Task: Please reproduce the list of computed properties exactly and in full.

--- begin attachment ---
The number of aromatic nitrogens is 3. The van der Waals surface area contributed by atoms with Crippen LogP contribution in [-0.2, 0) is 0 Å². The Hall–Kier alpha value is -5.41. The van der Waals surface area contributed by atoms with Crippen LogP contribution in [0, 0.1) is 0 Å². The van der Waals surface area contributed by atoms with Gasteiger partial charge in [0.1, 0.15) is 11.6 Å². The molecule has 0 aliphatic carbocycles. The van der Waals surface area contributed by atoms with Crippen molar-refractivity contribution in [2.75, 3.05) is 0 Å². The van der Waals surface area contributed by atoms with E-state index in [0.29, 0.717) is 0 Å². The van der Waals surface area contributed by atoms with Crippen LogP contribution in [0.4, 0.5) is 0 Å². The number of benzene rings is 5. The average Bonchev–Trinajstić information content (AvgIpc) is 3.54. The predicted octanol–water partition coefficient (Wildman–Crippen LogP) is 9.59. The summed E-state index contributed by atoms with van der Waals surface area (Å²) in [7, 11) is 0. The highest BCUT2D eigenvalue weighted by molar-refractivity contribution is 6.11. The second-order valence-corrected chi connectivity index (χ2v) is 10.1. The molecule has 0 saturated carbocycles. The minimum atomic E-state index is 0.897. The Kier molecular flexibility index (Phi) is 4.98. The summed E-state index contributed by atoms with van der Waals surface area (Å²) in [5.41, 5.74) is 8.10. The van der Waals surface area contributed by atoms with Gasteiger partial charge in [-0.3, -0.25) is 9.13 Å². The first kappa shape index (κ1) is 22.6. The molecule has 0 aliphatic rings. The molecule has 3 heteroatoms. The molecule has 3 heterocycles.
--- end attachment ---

The number of aromatic nitrogens is 3. The van der Waals surface area contributed by atoms with Crippen LogP contribution in [-0.2, 0) is 0 Å². The Hall–Kier alpha value is -5.41. The van der Waals surface area contributed by atoms with Crippen LogP contribution in [0, 0.1) is 0 Å². The van der Waals surface area contributed by atoms with Gasteiger partial charge in [0.1, 0.15) is 11.6 Å². The molecule has 0 aliphatic carbocycles. The van der Waals surface area contributed by atoms with Crippen molar-refractivity contribution in [2.75, 3.05) is 0 Å². The van der Waals surface area contributed by atoms with E-state index in [0.29, 0.717) is 0 Å². The van der Waals surface area contributed by atoms with Crippen LogP contribution in [0.4, 0.5) is 0 Å². The number of benzene rings is 5. The average Bonchev–Trinajstić information content (AvgIpc) is 3.54. The predicted octanol–water partition coefficient (Wildman–Crippen LogP) is 9.59. The summed E-state index contributed by atoms with van der Waals surface area (Å²) in [7, 11) is 0. The highest BCUT2D eigenvalue weighted by molar-refractivity contribution is 6.11. The second-order valence-corrected chi connectivity index (χ2v) is 10.1. The molecule has 0 saturated carbocycles. The minimum atomic E-state index is 0.897. The Kier molecular flexibility index (Phi) is 4.98. The summed E-state index contributed by atoms with van der Waals surface area (Å²) in [5.41, 5.74) is 8.10. The van der Waals surface area contributed by atoms with Gasteiger partial charge in [-0.3, -0.25) is 9.13 Å². The first kappa shape index (κ1) is 22.6. The molecule has 0 aliphatic rings. The molecule has 3 heteroatoms. The molecule has 3 heterocycles.